I realize this STILL wouldn't completely protect / hide the memory in question... and that other threads could still potentially access it... but in this case it would be akin to other threads in the program accessing each other's stack space directly...

?!


Michael


"The only difference between me and a madman is that I'm not mad."

Salvador Dali (1904-1989)

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#6 2008-02-25 06:08 PM

mlampkin
Administrator
From: Sol 3
Registered: 2002-06-12
Posts: 911
Website

Re: Private pages possible for threads?

Kinda off topic...

But actually I wasn't aware of the __thread stuff... I knew it had been talked about once upon a time but didn't think it had actually been implemented... but after looking it ( and the history ) up I realize they went ahead with their cunning plan...

Btw - I it looks like the implementation was pushed by RedHat and their lead threading / lib guy Drepper... among others... under the premise that the pthread model was too hard / complicated ( ? )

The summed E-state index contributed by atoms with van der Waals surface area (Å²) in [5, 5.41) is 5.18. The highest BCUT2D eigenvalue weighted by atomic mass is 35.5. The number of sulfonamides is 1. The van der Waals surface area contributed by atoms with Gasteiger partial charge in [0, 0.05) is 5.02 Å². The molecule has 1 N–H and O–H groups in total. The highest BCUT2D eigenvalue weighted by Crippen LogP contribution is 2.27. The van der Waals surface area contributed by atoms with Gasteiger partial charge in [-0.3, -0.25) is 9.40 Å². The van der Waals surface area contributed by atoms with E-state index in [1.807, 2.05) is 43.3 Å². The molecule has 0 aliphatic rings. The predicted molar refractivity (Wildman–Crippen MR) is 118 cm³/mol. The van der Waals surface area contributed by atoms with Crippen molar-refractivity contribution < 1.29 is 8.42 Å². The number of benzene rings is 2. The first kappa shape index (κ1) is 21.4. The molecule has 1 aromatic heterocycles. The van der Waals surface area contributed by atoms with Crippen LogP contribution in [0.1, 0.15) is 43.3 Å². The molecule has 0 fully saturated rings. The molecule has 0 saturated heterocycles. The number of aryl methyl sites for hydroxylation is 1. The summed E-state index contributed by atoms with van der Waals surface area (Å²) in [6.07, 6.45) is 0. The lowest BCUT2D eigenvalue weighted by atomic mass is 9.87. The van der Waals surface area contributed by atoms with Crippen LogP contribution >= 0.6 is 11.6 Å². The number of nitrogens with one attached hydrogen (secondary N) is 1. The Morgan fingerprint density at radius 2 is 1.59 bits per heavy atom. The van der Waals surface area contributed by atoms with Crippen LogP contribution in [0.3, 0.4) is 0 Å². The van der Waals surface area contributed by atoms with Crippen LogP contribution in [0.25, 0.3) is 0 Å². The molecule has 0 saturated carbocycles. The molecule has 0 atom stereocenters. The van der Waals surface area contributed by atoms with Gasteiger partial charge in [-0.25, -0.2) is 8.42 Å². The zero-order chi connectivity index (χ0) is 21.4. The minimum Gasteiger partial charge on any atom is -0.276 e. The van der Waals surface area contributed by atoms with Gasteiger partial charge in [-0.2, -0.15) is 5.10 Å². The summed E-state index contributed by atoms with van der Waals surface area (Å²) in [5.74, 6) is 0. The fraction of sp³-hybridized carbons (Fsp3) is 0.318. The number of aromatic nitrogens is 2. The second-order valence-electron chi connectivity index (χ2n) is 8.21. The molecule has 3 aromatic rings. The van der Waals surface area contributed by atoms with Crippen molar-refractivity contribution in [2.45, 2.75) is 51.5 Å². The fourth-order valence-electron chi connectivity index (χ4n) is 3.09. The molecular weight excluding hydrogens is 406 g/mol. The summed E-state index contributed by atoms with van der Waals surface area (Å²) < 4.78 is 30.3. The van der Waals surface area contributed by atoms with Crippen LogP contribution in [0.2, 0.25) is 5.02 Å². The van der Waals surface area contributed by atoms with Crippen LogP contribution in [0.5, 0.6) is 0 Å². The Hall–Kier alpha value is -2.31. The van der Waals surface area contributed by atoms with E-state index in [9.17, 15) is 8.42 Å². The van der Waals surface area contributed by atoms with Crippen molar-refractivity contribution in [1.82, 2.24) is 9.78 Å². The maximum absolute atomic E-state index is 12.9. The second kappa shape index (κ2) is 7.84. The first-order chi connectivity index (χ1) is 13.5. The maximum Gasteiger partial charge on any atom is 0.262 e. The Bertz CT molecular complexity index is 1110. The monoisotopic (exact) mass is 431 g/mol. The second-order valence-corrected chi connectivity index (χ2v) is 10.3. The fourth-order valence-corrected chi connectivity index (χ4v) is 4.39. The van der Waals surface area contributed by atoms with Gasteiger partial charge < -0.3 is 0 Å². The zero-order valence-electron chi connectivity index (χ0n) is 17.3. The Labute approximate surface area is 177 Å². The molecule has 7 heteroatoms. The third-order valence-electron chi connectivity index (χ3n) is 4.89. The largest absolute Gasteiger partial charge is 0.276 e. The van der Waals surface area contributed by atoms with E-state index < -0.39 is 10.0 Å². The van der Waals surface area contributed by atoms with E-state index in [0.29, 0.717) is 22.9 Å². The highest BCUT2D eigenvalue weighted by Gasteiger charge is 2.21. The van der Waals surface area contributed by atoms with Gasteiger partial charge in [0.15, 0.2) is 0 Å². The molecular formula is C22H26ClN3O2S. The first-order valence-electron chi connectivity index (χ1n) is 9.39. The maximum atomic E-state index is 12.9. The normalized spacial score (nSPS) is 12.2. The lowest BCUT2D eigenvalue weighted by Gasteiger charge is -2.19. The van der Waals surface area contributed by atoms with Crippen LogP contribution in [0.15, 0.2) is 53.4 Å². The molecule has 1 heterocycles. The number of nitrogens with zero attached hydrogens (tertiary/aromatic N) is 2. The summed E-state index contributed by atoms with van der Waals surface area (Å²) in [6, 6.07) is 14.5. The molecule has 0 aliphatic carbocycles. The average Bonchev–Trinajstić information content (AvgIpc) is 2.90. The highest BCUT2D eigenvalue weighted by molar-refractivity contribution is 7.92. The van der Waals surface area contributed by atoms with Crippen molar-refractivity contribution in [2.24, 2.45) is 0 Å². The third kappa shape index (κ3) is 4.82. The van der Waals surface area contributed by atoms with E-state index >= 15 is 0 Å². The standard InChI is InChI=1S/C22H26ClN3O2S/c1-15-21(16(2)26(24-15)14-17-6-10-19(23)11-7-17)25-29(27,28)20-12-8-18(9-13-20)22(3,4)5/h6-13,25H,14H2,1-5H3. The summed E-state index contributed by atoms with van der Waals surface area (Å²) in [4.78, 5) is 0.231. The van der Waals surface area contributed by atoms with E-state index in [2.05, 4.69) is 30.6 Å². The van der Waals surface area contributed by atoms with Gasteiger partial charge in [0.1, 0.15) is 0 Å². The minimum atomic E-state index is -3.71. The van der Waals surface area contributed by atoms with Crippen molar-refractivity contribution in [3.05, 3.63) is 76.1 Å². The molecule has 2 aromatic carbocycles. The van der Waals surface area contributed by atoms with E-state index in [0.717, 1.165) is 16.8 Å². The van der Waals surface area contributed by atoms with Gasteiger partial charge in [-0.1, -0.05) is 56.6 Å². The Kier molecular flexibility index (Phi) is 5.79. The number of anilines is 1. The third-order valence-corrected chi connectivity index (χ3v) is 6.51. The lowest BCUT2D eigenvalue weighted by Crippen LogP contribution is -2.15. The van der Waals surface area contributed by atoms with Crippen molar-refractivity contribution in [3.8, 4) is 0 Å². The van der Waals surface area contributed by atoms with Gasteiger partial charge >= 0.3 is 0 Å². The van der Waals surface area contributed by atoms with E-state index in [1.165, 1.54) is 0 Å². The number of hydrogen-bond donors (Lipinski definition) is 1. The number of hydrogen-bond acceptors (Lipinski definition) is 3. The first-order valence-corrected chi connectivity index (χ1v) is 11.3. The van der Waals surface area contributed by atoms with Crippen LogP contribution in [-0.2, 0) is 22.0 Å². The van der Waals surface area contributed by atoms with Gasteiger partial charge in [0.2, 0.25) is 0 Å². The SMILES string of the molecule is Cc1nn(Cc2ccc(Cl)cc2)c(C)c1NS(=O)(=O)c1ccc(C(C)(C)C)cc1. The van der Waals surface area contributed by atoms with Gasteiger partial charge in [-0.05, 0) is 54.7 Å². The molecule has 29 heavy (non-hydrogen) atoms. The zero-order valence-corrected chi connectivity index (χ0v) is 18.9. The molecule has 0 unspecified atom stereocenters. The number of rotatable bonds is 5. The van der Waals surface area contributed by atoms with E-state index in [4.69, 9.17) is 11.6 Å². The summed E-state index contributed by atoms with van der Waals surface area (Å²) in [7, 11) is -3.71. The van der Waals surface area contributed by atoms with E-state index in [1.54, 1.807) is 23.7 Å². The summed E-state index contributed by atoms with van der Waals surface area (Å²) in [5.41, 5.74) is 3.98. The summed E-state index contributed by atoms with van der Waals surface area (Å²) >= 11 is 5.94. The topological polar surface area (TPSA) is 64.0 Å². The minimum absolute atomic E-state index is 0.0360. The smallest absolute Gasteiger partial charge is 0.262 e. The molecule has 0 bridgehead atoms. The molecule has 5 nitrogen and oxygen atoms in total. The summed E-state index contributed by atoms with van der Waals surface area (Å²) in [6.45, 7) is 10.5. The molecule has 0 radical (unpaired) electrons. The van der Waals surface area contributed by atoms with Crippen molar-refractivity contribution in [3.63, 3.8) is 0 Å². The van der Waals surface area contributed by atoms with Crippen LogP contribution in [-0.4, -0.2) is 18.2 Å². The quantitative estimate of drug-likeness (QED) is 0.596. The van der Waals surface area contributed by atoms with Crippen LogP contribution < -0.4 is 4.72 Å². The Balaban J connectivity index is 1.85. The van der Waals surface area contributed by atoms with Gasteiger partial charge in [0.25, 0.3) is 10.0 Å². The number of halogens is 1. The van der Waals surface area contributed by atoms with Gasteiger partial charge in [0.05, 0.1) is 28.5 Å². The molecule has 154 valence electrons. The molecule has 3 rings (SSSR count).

The strange part is that while it MAY make the code 'less complicated' if you are writing for code to be compiled on gcc using a supported platform... it looks like the use of that attribute will make the code that much harder to understand / convoluted when designing cross platform / compiler / lib versions... ?!

Oh well...


Michael


"The only difference between me and a madman is that I'm not mad."

Salvador Dali (1904-1989)

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#7 2008-02-25 10:57 PM

RobSeace
Administrator
From: Boston, MA
Registered: 2002-06-12
Posts: 3,736
Website

Re: Private pages possible for threads?

Yeah, I'm really not sure what's so bloody difficult about pthread_{set,get}specific()...
I use it a few places to essentially give me thread-specific static variables...  I really
don't recall it being mind-meltingly complex or anything... ;-)  I think the only tricky
thing might be possibly needing to use pthread_once() to create the key initially, if
you don't do it prior to creating any other threads anyway...  I've never actually
bothered to switch to "__thread", and probably won't bother... *shrug*